Finance

Companies need to beat the customs authorisation log jam before Brexit

By KPMG UK
Finance
Published: 12 February 2018

Given recent announcements on the Customs Union KPMG UK is urging companies to consider applying for Authorised Economic Operator Security and safety (AEOS) status now in order to avoid a Brexit log jam.

AEOS status can provide the right to ‘fast-track’ shipments through the customs process. Currently over 13,000 vehicles carrying goods pass through British ports each day. Of these, well over 80% (or over 10,000) are on their way to or from other EU member states. Whilst the UK is in the Customs Union, EU consignments are not subject to stringent customs administrative checks. Brexit means this could change from March 2019 and so a rush of applications is expected.

Explaining the need to apply for AEOS status now, KPMG’s Head of Customs, Bob Jones said: “According to the Institute for Government there are 180,000 traders who may need to make customs declarations for the first time after Brexit, potentially adding £4 billion and £9 billion in administrative costs. We estimate that of these, around 10-15% of these companies may need AEO status in order to access ‘fast-track’ and other key customs processes and privileges to help mitigate these and any duty costs. Firms should now be considering applying for AEO in order to have HMRC process and approve before March 2019 or certainly by the end of any transition period. Whilst this may look like a lot of time, the application process is extensive with potentially some 270 questions covering complex legal, HR, IT and financial issues. Companies often take around six months to prepare an application. With thousands of companies potentially submitting these applications, and HMRC estimating they may need an additional 3,000 to 5,000 staff, it’s easy to forecast the typical 6-12 month processing time becoming a log jam.”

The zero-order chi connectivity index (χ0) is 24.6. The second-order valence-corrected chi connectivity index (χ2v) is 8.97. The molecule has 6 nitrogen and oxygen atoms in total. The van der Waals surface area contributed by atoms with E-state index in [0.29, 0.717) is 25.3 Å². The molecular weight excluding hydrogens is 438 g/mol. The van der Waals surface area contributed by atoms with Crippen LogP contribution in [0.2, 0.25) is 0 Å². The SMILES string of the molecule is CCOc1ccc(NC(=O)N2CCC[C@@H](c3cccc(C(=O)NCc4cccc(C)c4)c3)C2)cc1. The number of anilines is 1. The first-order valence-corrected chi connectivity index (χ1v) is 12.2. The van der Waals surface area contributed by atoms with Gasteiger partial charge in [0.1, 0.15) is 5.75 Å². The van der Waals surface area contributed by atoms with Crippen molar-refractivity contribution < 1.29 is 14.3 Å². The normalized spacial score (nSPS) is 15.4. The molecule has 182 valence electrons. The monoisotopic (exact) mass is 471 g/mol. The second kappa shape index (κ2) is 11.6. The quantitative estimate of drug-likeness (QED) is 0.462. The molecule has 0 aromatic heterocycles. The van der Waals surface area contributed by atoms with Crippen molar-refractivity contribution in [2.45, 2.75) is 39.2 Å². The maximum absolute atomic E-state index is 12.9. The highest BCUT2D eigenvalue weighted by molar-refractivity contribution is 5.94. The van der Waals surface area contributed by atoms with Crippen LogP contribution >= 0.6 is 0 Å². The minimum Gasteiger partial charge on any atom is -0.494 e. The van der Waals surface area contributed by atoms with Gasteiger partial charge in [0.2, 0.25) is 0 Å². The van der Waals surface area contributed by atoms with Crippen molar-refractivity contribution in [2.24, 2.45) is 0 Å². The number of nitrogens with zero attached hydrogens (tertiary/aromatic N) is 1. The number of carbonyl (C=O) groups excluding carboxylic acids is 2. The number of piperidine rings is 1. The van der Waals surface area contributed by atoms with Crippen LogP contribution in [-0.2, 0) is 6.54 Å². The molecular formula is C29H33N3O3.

Having AEO would not eliminate the regulatory barriers such as veterinary/sanitary checks and the requirement of license and authorisations. However, the UK Government White Paper suggests that the use of the “trusted trader” AEO system could be expanded to reduce the need for documentary requirements at the border, as a mitigation of the impact on ports. To date, only around 607 traders have been awarded AEO or “trusted trader” status by HMRC – ten times fewer than Germany. Of these, around 80% are forwarders or logistics providers. Less than 10 are firms overtly in the food and beverage sector.

AEOS status indicates that a company’s role in the international supply chain is secure, and that its customs controls and procedures are efficient and compliant. In most cases it provides the right to ‘fast-track’ shipments through the customs process at the ports, reduces financial security requirements and provides full access to customs special procedures and privileges.

Describing the need for early bi-lateral collaboration with France and Ireland, James Stewart, Vice Chair at KPMG UK said: “There is also an equal and opposite effect for the UK’s EU neighbours in terms of the increased customs processing and examinations Brexit could cause. It’s no good simply accelerating the UK process if the complementing EU import or export process does not enjoy similar accelerated treatment. Collaboration and post-Brexit mutual recognition on AEO is a starting point but traders will need to check and ensure simplifications can be applied each side. Early bi-lateral agreements, particularly with France and Ireland, may be essential.”